One peso can go a long way, or so we’re often told by an adage often used to emphasize the value of smart spending. But the humble piso can really take you places.
Just ask Mac Belo.
Many know Belo now as one of the best amateur players in the land after his stint with Far Eastern University. It’s one of the more memorable collegiate stories in recent history — carved by an unknown left with large shoes to fill after FEU lost stars Terrence Romeo and RR Garcia to the PBA.
Years later, the shy probinsiyano has become one of the top prospects in the coming PBA rookie draft after an amateur career studded by a UAAP championship with the Tamaraws, a Finals MVP trophy, two gold medals from the Southeast Asian Games and, just recently, a Collegiate Player of the Year award.
Impressive really, but did you know that all these were made possible by a peso worth of cellphone load.
The amazing basketball journey all began for the reticent, lanky kid from Midsayap, North Cotabato when he played well enough in the CHED National Games held at the Philsports Arena years ago to catch the attention of many scouts, including then-FEU coach Bert Flores.
“Malaki na tumitira ng three points. Potential na 3 at 4, tapos 19 lang,” said Flores, when asked what he saw in Belo at that time. “Bihira naman sa Mindanao ‘yung malalaki. ‘Yung nakita ko sa kanya, mabilis na athletic. Sabi ko, puwede ‘to.”
Flores would scout a few more games by Belo and was convinced enough to give his calling card to the young cager.
“Sinabi ko sa kanya, 'Kung kursunada mo FEU, text o tawagan mo lang ako.' Kinausap ko rin ‘yung coach. Bisaya," Flores recalled. "Siyempre kantsawan ‘yung mga teammates niya, sabi, ‘FEU na siya.’”
But it wasn’t just FEU which was interested in recruiting Belo at that time. In fact, he had already been approached by Jose Rizal University before Flores made his pitch. And on his way back to the province, Belo was already awaiting a call from JRU officials.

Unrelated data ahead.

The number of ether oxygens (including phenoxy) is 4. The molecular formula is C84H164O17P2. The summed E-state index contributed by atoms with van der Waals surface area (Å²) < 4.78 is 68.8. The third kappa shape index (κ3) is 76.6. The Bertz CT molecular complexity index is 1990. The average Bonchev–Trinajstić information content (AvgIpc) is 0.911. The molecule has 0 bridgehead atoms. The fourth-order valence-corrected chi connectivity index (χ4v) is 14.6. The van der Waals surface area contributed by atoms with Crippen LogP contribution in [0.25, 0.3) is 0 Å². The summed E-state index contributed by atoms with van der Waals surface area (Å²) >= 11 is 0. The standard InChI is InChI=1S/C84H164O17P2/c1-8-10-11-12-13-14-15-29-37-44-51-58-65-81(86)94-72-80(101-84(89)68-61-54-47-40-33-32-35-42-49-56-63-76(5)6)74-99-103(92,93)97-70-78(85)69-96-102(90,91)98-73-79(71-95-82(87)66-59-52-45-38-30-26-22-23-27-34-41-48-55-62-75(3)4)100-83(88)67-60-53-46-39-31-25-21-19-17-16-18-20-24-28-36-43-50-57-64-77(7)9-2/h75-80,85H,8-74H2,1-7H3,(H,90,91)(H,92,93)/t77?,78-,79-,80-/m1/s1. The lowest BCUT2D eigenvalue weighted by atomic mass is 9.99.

“Naghihintay ako ng tawag, hindi tumawag,” the 6-foot-3 forward recalled.
It was at that point when Belo remembered Flores’ calling card. It had been some time since he last met the FEU coach, and he was curious if the Tamaraws would still be interested in him.
He had a choice whether to contact JRU or FEU at the time. Unfortunately for Belo, he could only choose one, forced in the situation by the lone peso worth of load left in his mobile phone.
He chose to text Flores, writing: ‘Coach, ako ‘yung naglaro sa CHED National Games, ‘yung number 15.”
Belo recalled that fateful moment: “Nung papunta ako sa school (Notre Dame of Midsayap), piso na lang load ko. Tinake ko na ‘yung opportunity. Binigyan kasi ako ng calling card ni coach Bert. Nagpakilala na lang ako.”
To his surprise, Belo immediately got a response from the then FEU coach.
“Nagulat ako tumawag agad si coach Bert. Nasa tricycle ako nun, hindi ko masyadong narinig. Pagdating ko sa school, doon ko siya nakausap ng maayos. Sabi niya, ‘O, padalhan na kita ng ticket?’ Sabi ko, ‘Coach, wait lang, kausapin ko muna parents ko,’” he added.
The 22-year-old King Tamaraw said his parents were supportive of his decision to try his luck with FEU, especially after he laid out his plans.
“Sabi ko sa parents ko, try ko. Kapag walang nangyari, uwi ako. Pumayag naman sila,” he shared.
As his outstanding college career came to a close, Belo expressed his gratitude to FEU, which gave him the chance to become the best basketball player he can be. And he's excited to move on to the next stage of his career — the PBA.
Regardless of what happens from hereon, he'll be forever grateful to FEU - and thankful for that one text that changed his life forever.
“Nag-enjoy ako sa FEU. Kahit mahirap nung umpisa, na-achieve ko ‘yung gusto ko. Sobrang pasalamat ko sa kanila. Kaya continue ko pa rin ‘yung pagtatrabaho ko at pagbubutihan ko pa,” Belo said.